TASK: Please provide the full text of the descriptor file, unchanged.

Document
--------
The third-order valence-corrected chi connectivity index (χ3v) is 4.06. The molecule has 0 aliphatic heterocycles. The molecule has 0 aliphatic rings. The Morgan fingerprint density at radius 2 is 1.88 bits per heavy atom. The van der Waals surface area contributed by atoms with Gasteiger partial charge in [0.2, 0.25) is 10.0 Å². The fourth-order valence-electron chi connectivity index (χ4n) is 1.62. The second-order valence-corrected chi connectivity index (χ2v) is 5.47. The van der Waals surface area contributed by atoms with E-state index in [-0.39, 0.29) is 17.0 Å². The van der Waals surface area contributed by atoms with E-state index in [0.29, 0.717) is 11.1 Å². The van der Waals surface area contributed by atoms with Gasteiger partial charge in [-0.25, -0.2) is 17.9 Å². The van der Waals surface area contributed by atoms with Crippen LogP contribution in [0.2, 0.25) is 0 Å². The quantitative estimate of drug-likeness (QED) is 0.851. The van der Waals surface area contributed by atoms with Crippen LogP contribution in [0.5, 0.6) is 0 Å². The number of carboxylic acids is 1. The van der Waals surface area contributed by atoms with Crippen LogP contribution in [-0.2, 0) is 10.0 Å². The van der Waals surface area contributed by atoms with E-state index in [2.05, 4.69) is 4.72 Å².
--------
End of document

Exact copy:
The third-order valence-corrected chi connectivity index (χ3v) is 4.06. The molecule has 0 aliphatic heterocycles. The molecule has 0 aliphatic rings. The Morgan fingerprint density at radius 2 is 1.88 bits per heavy atom. The van der Waals surface area contributed by atoms with Gasteiger partial charge in [0.2, 0.25) is 10.0 Å². The fourth-order valence-electron chi connectivity index (χ4n) is 1.62. The second-order valence-corrected chi connectivity index (χ2v) is 5.47. The van der Waals surface area contributed by atoms with E-state index in [-0.39, 0.29) is 17.0 Å². The van der Waals surface area contributed by atoms with E-state index in [0.29, 0.717) is 11.1 Å². The van der Waals surface area contributed by atoms with Gasteiger partial charge in [-0.25, -0.2) is 17.9 Å². The van der Waals surface area contributed by atoms with Crippen LogP contribution in [0.2, 0.25) is 0 Å². The quantitative estimate of drug-likeness (QED) is 0.851. The van der Waals surface area contributed by atoms with Crippen LogP contribution in [0.5, 0.6) is 0 Å². The number of carboxylic acids is 1. The van der Waals surface area contributed by atoms with Crippen LogP contribution in [-0.2, 0) is 10.0 Å². The van der Waals surface area contributed by atoms with E-state index in [2.05, 4.69) is 4.72 Å².